Osawatomie State Hospital
The first territorial legislature in 1855 passed an act providing for the appointment of guardians for persons of unsound mind, and in 1859 the provisions of the law were extended to include habitual drunkards. Guardians of such persons were required to assume the management of any estate owned by the ward, and to report to the proper judicial authorities at stated times.
The first step toward the erection of an asylum for the insane of Kansas was the passage of the act of March 2, 1863, naming William Chestnut of Miami county, I. Hiner of Anderson county, and James Hanway of Franklin county as commissioners “to determine the location of the State Insane Asylum of the State of Kansas.” The commissioners were somewhat restricted in the selection of a site, the act confining them to “some point within the township of Osawatomie township, in the county of Miami.”
It was further provided that a tract of land, not less than 160 acres, should constitute the site of the proposed institution, and that title to this land should be secured by donation. No appropriation was made for the erection of buildings until after the location was selected and approved.
On Oct. 17, 1863, the commissioners reported as follows: “We, the undersigned appointed commissioners to locate the state insane asylum, met at Osawatomie, Kan., on the 7th day of October, A. D., 1863, and selected the southeast quarter of section 2, township 18, range 22, for the reason that this was the only eligible site where a proper title could be obtained with the means at command of the township, and other material advantages for the establishment of such an institution.”
The tract of land selected by the commissioners is situated about a mile north of the city of Osawatomie, on the opposite side of the Marais des Cygnes river. It was donated by the people of Osawatomie township and some years later an additional 160 acres were purchased by the state, giving the hospital a full half section of land.
The work of the commissioners was approved, and on Feb. 14, 1865, an act was passed providing for the appointment of three trustees by the governor, only one of whom could be a resident of Miami county. The first building was erected in 1860. It was a small two-story frame structure and cost about $500. Toward the latter part of the year the institution was opened for the reception of patients, with Dr. C. O. Gause as superintendent and Mrs. Gause as matron.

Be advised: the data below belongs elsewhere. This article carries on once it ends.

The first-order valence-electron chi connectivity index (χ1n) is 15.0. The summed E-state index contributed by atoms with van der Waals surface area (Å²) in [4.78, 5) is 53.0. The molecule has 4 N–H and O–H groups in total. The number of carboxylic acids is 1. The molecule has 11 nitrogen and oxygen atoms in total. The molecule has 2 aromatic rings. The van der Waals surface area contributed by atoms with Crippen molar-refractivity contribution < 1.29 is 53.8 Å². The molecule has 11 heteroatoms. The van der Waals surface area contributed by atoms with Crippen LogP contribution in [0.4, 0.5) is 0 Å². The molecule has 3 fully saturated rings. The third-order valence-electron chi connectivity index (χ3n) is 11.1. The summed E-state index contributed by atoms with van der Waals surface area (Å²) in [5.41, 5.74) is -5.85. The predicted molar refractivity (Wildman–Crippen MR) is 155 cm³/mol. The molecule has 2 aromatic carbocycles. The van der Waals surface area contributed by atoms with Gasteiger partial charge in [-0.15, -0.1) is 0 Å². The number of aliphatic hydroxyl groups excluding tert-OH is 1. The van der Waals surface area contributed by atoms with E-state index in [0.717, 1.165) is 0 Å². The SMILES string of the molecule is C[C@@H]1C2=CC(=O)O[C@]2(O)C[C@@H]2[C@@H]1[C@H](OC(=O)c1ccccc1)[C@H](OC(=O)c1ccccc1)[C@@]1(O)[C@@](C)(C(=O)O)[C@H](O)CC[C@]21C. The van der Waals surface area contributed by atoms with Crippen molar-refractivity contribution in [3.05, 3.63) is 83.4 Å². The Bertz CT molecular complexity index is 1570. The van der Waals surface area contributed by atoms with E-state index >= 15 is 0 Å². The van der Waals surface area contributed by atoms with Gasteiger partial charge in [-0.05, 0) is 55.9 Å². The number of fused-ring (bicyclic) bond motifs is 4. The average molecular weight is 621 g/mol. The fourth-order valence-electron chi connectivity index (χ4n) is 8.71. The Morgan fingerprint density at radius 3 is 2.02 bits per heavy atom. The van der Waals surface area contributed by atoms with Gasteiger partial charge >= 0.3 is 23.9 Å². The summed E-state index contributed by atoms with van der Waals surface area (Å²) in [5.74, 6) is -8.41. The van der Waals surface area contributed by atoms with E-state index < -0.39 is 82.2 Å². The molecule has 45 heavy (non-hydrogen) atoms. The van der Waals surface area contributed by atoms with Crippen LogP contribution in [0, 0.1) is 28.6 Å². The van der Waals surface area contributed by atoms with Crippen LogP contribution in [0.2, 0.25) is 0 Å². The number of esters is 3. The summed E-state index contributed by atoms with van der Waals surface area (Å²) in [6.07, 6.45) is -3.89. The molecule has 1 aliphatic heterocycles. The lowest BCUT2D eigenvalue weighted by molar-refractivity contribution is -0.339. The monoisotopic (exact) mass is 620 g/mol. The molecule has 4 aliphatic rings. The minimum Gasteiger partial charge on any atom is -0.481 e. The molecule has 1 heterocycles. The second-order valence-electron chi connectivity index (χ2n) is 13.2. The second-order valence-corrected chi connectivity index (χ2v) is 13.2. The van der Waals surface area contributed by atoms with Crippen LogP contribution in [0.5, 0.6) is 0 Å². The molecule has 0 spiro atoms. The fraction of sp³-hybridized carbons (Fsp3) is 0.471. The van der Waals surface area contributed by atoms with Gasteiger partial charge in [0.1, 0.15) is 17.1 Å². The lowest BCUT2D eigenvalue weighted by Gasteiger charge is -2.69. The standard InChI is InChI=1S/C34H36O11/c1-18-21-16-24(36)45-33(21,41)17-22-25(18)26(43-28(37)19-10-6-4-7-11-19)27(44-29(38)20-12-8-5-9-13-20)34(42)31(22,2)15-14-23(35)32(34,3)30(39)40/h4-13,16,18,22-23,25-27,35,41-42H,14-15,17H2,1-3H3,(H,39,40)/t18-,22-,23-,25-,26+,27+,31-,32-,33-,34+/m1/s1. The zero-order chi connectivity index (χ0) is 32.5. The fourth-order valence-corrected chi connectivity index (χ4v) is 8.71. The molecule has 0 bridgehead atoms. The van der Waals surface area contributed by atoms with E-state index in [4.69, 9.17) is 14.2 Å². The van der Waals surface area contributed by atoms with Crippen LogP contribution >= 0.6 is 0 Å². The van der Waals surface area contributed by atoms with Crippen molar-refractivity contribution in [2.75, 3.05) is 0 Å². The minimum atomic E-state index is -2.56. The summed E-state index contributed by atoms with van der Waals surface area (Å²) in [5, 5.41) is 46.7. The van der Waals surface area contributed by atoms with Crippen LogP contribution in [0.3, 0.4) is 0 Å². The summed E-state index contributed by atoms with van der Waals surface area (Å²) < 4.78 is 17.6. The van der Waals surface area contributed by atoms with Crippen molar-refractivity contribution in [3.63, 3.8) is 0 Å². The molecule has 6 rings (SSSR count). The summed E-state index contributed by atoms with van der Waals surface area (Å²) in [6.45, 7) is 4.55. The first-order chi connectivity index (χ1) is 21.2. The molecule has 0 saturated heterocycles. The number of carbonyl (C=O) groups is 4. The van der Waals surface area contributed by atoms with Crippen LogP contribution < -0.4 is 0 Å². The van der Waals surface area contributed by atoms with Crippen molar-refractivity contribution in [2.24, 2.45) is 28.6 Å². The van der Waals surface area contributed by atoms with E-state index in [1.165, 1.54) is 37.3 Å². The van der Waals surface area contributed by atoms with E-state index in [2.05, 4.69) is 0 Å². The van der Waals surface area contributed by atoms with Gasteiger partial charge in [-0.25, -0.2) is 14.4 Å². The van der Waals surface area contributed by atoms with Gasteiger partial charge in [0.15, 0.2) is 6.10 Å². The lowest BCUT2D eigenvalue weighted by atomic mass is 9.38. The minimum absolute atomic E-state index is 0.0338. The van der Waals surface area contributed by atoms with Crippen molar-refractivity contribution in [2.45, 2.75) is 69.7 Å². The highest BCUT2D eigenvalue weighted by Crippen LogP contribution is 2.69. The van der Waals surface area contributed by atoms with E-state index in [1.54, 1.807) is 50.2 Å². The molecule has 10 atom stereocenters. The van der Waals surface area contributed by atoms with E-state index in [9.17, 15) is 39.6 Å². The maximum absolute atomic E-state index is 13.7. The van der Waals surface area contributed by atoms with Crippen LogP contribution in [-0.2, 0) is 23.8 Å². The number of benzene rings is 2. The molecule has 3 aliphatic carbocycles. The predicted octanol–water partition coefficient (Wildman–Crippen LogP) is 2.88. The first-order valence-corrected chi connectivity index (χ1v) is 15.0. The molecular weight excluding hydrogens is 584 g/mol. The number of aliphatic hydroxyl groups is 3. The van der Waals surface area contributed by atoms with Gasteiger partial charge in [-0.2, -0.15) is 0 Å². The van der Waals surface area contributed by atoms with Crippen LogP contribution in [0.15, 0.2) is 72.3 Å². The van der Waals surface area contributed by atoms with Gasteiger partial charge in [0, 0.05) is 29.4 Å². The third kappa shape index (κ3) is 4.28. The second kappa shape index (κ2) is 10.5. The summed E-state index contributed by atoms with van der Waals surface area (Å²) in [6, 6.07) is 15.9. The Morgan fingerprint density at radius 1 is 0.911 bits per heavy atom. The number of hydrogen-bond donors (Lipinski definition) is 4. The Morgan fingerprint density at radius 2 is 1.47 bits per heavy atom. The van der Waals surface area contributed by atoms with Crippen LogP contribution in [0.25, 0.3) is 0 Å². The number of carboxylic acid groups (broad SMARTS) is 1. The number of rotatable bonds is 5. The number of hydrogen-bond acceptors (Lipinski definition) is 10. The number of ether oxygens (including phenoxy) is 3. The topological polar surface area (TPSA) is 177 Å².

At last Kansas had an insane asylum. Two years later the two wards—one for men and the other for women—each accommodating 12 patients, were filled, and the state was compelled to erect additional buildings for the accommodation of more patients. From that time the growth of the institution has been steady, until in 1910 the property held by it was valued at $1,000,000.
The farm has been increased to 720 acres; the main building includes the administration offices, the chapel, which seats 600 people, dormitories for a large number of the employees, and quarters for about 450 patients; the Knapp and Adair buildings, similar in design and equipment, each accommodate 300 chronic cases, the former being set apart for men and the latter for women; and there are shops, boiler house, electric light, and power plant, ice house, bakery, laundry, barns, greenhouses, a reservoir for water supply, etc.
In 1901 a new infirmary was erected at a cost of $50,000, and since then the institution has been supplied with a tuberculosis pavilion. The original building of 1866 has been removed to the rear of the east wing of the main building, where it is used as a residence for the head farmer and is known as “The Lodge.” There is also an amusement hall.
Transcribed from volume II of Kansas: a cyclopedia of state history
The Old Main Building was built in 1869 at a cost of $20,000. It was built to replace all of the existing structures on the Osawatomie State Hospital grounds. It was built exactly to the specifications of the “Kirkbride Plan”, having a central building and two wings, swept back in sections.
The central structure, which is the only part of the building remaining today, is five stories high. It has an auditorium with a stage in it to provide patients with their entertainment. It had a balcony looking down on the stage too. The central part of the building held the workers, nurses, and the superintendent. Its wings were east and west and they were tore down in 1971. The wings were 300 feet long each with them being swept back every 50 feet or so. The wings were two stories high and accommodated about 700 patients in each wing. It is one mammoth of a structure looking down over Marais des Cygnes River down on the small town of Osawatomie, Kansas it looks like a castle from the town.
The Old Main Building is the oldest Mental Health Building surviving west of the Mississippi River. In May of 2002, Kansas State Governor, Governor Bill Graves signed a bill that would start bids to demolish the building.